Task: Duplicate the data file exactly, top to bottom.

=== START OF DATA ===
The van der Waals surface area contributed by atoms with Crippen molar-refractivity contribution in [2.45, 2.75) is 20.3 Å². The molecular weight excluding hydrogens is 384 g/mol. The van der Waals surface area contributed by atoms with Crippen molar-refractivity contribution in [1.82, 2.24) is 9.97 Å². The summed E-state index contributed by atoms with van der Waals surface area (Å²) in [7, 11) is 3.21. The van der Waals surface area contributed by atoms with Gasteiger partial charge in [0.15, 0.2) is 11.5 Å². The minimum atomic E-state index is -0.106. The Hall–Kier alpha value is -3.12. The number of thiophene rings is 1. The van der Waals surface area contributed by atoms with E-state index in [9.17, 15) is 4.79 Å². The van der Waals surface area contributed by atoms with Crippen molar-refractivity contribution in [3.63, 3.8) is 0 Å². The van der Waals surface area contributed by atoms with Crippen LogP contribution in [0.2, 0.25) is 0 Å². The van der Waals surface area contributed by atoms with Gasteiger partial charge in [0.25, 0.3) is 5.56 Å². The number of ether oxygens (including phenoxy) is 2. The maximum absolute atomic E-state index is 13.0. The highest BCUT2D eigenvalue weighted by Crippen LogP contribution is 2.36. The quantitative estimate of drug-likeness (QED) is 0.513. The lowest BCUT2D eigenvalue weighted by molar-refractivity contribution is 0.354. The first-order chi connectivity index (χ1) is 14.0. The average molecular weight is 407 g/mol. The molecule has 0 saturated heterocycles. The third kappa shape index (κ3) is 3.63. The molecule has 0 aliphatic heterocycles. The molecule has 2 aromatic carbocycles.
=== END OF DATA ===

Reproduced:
The van der Waals surface area contributed by atoms with Crippen molar-refractivity contribution in [2.45, 2.75) is 20.3 Å². The molecular weight excluding hydrogens is 384 g/mol. The van der Waals surface area contributed by atoms with Crippen molar-refractivity contribution in [1.82, 2.24) is 9.97 Å². The summed E-state index contributed by atoms with van der Waals surface area (Å²) in [7, 11) is 3.21. The van der Waals surface area contributed by atoms with Gasteiger partial charge in [0.15, 0.2) is 11.5 Å². The minimum atomic E-state index is -0.106. The Hall–Kier alpha value is -3.12. The number of thiophene rings is 1. The van der Waals surface area contributed by atoms with E-state index in [9.17, 15) is 4.79 Å². The van der Waals surface area contributed by atoms with Crippen molar-refractivity contribution in [3.63, 3.8) is 0 Å². The van der Waals surface area contributed by atoms with Crippen LogP contribution in [0.2, 0.25) is 0 Å². The van der Waals surface area contributed by atoms with Gasteiger partial charge in [0.25, 0.3) is 5.56 Å². The number of ether oxygens (including phenoxy) is 2. The maximum absolute atomic E-state index is 13.0. The highest BCUT2D eigenvalue weighted by Crippen LogP contribution is 2.36. The quantitative estimate of drug-likeness (QED) is 0.513. The lowest BCUT2D eigenvalue weighted by molar-refractivity contribution is 0.354. The first-order chi connectivity index (χ1) is 14.0. The average molecular weight is 407 g/mol. The molecule has 0 saturated heterocycles. The third kappa shape index (κ3) is 3.63. The molecule has 0 aliphatic heterocycles. The molecule has 2 aromatic carbocycles.